Diversity is a noun, inclusion is a verb

“Hey sister. Welcome to Sweden. Put down your bag for a moment. No, I do not have to see your passport. Put away your money. How was your trip?

I know you are grateful, but you do not have to thank me. It is OK to be tired. It is OK to be sad. He died? I am really sorry to hear that. Your father is one of many people that we mourn.
How is your child? Did your husband get medicin for his cough? You see all these people with yellow vests. They are here to help. No, they are not getting payed. They want to. They chose this themselves.

Me? For 30 years. I came here from Iran when I was 2 years old. That was hard as well. I feel with you, feel your pain. How I’m doing today? Grand, most of the time. Some moments bring back the bangs and explosions. It could be on New Years Eve or perhaps if someone drops a glass of wine. Yeah, I drink wine. No, I’m not a muslim but I have many friends that believe. Believe a variety of religions. Some belive in the Christian God and others in Allah. Some build luminous temples in the desert and others work 80 hours a week. Some hits the gym during all the red days, some do not. Red days? It is what we Swedes call the days we are not obliged to come in to work. Otherwise, we work.
For you? There is probably work here for you too, but they say you have to learn Swedish first. And get a degree. And maybe remove your veil.They will tell you a lot of things. Some true. Some not.

Here is my number. Please do not hesitate to contact me when you want to make sure of anything or have any questions. Do not be shy or polite. Tell me what you need. Most things are solveable. No, I can not guarantee that your couisins can come here. It is not up to me. No, no-one can guarantee that. Take care of yourself, your husband and your child first. Do you want to talk to someone? A psychologist? An imam? No, no troubles at all. I know what you have been trough. I have been there myself. No, it is absolutely nothing to be ashamed of. We all need help one day, another we get the oppertunity to help someone else.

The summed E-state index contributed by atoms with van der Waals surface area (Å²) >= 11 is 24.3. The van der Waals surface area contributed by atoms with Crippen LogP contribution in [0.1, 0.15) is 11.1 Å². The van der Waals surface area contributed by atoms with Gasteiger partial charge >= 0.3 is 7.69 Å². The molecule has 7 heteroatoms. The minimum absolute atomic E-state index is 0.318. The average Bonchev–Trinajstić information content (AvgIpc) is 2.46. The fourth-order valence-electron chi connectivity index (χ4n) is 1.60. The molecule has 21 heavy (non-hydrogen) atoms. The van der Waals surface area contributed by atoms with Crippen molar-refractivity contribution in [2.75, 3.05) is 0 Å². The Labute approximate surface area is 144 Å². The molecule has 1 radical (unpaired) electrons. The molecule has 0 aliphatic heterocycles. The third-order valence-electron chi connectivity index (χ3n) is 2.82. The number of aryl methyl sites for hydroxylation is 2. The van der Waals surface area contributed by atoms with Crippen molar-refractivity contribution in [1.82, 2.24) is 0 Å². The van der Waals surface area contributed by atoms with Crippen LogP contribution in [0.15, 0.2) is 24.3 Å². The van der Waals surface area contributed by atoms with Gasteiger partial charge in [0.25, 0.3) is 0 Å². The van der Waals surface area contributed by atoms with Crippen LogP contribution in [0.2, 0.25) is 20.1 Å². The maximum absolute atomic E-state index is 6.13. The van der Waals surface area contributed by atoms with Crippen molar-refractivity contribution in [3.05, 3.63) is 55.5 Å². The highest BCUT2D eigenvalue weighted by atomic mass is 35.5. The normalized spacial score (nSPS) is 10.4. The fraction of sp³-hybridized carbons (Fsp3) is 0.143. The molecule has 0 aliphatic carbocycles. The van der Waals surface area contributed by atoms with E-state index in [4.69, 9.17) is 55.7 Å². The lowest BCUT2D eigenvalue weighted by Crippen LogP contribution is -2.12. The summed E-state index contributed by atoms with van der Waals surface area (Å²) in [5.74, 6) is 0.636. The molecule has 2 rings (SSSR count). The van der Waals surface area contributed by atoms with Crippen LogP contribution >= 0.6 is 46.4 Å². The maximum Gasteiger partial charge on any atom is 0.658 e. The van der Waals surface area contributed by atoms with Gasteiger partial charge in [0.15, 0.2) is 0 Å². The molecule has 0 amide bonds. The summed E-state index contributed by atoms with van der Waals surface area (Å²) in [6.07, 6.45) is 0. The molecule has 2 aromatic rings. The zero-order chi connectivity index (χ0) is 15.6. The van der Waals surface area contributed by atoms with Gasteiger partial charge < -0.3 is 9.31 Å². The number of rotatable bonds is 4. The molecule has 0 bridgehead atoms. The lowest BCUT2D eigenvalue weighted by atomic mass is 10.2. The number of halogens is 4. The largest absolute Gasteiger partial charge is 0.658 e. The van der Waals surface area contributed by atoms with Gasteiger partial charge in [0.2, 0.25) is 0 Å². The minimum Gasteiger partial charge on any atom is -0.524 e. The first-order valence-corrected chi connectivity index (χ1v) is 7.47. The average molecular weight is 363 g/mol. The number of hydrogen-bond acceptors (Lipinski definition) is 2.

Education? No, I learned Swedish through comic books. Comicbooks, yes, it is true. It’s OK to laugh, it might seem a bit weird but it is the truth. What I do? I make music, lecture about creativity and work with different projects to help create a preferable country, better people, with differences and similarities. In Sweden today we speak a lot about integration. Integration, to build our differences into strengths. Yes, I agree with you. We are all humans, we are all the same. But you will be treated in a lot of different ways. Some will look weird at you. Some will hug you. Some will yell at you. Others will care about you. It is like any other country.

How Swedes are like? They are nice. Warm and intelligent. Loyal and hard workers. They gladly help. A tad shy at first but more relaxed as you get to know each other. Some like talking about the weather, some about philosophy. Some respect peoples different beliefs, some do not. It is like any other country. If you ask me it is one of the best countries in the world. The government provides you with money to be home with your kids. The government provides you with money to go to school. You can say or write what you like without risking your life. Sure, not all will agree with you and some might get upset or angry, but you will not have to fear for your life.

I know dear, I miss my relatives too. You will never stop missing them. The sorrow never goes away. Let it be. Put down your bag, it is safe. I can not tell you if you can stay here or not, but for now you are safe. Breath, for now. You see all these people with yellow vests. They are here for you. They chose to. They want to. No-one is forcing them. No-one is threathening them to do this. No-one made them do this. They got here on their own, because they want to help you. So, what do you need?”

Text by Navid Modiri

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